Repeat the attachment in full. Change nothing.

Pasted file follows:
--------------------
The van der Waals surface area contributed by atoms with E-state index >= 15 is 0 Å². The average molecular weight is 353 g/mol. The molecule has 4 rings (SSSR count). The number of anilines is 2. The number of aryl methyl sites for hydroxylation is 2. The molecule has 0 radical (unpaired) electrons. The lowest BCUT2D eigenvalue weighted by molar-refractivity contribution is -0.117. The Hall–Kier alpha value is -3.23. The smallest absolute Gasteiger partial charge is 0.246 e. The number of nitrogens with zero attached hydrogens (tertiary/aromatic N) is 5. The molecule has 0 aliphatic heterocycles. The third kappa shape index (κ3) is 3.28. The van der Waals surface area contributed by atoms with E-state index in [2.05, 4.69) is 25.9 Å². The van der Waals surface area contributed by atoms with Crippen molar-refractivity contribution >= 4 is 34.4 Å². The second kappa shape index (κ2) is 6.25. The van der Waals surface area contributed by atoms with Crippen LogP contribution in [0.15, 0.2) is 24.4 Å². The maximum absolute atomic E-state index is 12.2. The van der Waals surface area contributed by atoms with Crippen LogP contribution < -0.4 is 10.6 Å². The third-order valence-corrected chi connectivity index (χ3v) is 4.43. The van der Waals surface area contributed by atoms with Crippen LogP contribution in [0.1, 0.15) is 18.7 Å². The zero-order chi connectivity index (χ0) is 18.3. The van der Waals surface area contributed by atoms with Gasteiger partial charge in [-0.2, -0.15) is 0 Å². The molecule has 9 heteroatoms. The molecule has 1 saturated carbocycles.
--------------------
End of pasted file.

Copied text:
The van der Waals surface area contributed by atoms with E-state index >= 15 is 0 Å². The average molecular weight is 353 g/mol. The molecule has 4 rings (SSSR count). The number of anilines is 2. The number of aryl methyl sites for hydroxylation is 2. The molecule has 0 radical (unpaired) electrons. The lowest BCUT2D eigenvalue weighted by molar-refractivity contribution is -0.117. The Hall–Kier alpha value is -3.23. The smallest absolute Gasteiger partial charge is 0.246 e. The number of nitrogens with zero attached hydrogens (tertiary/aromatic N) is 5. The molecule has 0 aliphatic heterocycles. The third kappa shape index (κ3) is 3.28. The van der Waals surface area contributed by atoms with E-state index in [2.05, 4.69) is 25.9 Å². The van der Waals surface area contributed by atoms with Crippen molar-refractivity contribution >= 4 is 34.4 Å². The second kappa shape index (κ2) is 6.25. The van der Waals surface area contributed by atoms with Crippen LogP contribution in [0.15, 0.2) is 24.4 Å². The maximum absolute atomic E-state index is 12.2. The van der Waals surface area contributed by atoms with Crippen LogP contribution < -0.4 is 10.6 Å². The third-order valence-corrected chi connectivity index (χ3v) is 4.43. The van der Waals surface area contributed by atoms with Crippen LogP contribution in [0.1, 0.15) is 18.7 Å². The zero-order chi connectivity index (χ0) is 18.3. The van der Waals surface area contributed by atoms with Gasteiger partial charge in [-0.2, -0.15) is 0 Å². The molecule has 9 heteroatoms. The molecule has 1 saturated carbocycles.